Opponents, mostly Democrats, said the bill could endanger public safety by overriding state laws that place strict limits on guns.

6 women file lawsuit alleging ‘Weinstein Sexual Enterprise’

NEW YORK (AP) — Six women sued Harvey Weinstein and men who served on the board of his film company Wednesday, accusing them of functioning like an organized crime group that used agents, producers and others to prey on young women seeking a break in a breakneck industry.

The racketeering lawsuit in federal court in New York sought to represent “dozens, if not hundreds” of women who say they were assaulted by Weinstein after being isolated in close quarters such as a hotel room after bystanders were sent away.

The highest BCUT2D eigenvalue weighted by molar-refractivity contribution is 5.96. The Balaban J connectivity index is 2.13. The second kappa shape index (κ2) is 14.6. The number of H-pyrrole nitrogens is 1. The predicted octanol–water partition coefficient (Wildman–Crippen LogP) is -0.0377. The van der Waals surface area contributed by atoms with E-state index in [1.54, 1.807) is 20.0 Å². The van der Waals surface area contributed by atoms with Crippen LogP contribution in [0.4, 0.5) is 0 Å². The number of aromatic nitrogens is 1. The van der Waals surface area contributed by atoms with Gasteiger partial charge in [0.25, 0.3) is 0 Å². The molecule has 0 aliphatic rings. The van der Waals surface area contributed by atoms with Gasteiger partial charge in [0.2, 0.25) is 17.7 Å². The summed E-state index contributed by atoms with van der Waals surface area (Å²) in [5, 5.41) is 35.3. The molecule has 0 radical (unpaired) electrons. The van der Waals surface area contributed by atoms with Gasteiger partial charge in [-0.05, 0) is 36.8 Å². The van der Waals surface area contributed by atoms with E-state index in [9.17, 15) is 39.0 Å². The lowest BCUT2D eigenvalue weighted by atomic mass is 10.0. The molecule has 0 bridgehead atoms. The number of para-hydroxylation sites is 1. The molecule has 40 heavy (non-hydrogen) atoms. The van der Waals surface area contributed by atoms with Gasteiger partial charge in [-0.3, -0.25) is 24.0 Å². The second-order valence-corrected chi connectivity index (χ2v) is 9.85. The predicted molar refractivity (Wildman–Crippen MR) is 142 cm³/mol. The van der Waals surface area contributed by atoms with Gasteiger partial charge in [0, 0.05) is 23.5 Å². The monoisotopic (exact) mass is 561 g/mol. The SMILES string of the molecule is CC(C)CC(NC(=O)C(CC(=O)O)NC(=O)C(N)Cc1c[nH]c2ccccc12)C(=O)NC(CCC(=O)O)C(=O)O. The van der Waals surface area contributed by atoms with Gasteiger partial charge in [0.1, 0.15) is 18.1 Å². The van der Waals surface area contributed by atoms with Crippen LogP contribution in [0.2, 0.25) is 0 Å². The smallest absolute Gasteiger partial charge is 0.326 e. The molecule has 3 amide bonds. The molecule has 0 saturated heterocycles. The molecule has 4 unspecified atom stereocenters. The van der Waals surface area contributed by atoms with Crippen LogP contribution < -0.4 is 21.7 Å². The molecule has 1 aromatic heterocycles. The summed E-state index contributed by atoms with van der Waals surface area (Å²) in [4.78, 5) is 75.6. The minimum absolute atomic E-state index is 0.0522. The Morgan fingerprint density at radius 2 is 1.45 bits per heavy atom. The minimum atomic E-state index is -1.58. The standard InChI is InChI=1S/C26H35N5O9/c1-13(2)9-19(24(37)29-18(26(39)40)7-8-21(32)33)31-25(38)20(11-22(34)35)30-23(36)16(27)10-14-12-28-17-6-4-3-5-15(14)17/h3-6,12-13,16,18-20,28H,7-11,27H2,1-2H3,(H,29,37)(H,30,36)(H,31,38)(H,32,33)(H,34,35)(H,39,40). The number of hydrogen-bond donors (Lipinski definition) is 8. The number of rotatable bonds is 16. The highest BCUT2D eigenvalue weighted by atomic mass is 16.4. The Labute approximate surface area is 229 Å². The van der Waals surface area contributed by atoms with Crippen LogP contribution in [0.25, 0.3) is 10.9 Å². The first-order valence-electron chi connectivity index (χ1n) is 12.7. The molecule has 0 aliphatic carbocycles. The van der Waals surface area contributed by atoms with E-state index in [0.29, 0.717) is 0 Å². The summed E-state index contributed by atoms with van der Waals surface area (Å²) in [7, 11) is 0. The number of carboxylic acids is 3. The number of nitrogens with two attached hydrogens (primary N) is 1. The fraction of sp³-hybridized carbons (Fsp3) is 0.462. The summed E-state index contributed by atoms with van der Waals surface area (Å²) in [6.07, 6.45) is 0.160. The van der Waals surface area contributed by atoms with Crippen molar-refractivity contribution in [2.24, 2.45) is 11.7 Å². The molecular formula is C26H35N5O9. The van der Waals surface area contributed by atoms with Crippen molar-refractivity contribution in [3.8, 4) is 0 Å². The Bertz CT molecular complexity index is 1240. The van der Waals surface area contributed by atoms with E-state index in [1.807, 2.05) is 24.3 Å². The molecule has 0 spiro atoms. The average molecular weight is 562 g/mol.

Lawyers for the women say Weinstein used his company to supply himself with a steady stream of victims, and to cover up his misbehavior — an effort they dubbed the “Weinstein Sexual Enterprise.”

The lawsuit, which seeks unspecified damages, mirrored one filed in Los Angeles last month that did not identify plaintiffs by name.

It said the “proverbial ‘casting couch’ was Harvey Weinstein’s office of choice” in an arrangement condoned by defendants Miramax LLC, The Weinstein Co. Holdings LLC. It said the companies had a duty to stop Weinstein from groping, harassing or assaulting women seeking employment in their films.

Doctors find brain abnormalities in victims of Cuba mystery

WASHINGTON (AP) — Doctors treating the U.S. embassy victims of suspected attacks in Cuba have discovered brain abnormalities as they search for clues to explain hearing, vision, balance and memory damage, The Associated Press has learned.